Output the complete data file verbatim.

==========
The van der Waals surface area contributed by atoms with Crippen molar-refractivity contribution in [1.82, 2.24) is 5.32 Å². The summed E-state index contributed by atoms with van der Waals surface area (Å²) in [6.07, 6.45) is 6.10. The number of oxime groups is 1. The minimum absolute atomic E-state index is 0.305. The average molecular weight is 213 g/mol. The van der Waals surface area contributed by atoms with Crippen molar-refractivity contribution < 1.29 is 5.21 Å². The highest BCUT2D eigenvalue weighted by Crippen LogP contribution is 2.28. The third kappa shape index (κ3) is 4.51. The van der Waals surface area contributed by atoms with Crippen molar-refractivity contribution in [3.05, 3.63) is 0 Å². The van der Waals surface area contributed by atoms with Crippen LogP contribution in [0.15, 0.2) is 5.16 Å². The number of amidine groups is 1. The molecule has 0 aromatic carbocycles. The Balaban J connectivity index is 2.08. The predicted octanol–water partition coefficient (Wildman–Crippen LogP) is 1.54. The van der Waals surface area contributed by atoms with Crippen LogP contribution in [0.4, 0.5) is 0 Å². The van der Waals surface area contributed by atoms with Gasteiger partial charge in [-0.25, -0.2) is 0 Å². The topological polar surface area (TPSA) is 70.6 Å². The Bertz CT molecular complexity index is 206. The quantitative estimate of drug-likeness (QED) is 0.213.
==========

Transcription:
The van der Waals surface area contributed by atoms with Crippen molar-refractivity contribution in [1.82, 2.24) is 5.32 Å². The summed E-state index contributed by atoms with van der Waals surface area (Å²) in [6.07, 6.45) is 6.10. The number of oxime groups is 1. The minimum absolute atomic E-state index is 0.305. The average molecular weight is 213 g/mol. The van der Waals surface area contributed by atoms with Crippen molar-refractivity contribution < 1.29 is 5.21 Å². The highest BCUT2D eigenvalue weighted by Crippen LogP contribution is 2.28. The third kappa shape index (κ3) is 4.51. The van der Waals surface area contributed by atoms with Crippen molar-refractivity contribution in [3.05, 3.63) is 0 Å². The van der Waals surface area contributed by atoms with Crippen LogP contribution in [0.15, 0.2) is 5.16 Å². The number of amidine groups is 1. The molecule has 0 aromatic carbocycles. The Balaban J connectivity index is 2.08. The predicted octanol–water partition coefficient (Wildman–Crippen LogP) is 1.54. The van der Waals surface area contributed by atoms with Crippen LogP contribution in [0.4, 0.5) is 0 Å². The van der Waals surface area contributed by atoms with Gasteiger partial charge in [-0.25, -0.2) is 0 Å². The topological polar surface area (TPSA) is 70.6 Å². The Bertz CT molecular complexity index is 206. The quantitative estimate of drug-likeness (QED) is 0.213.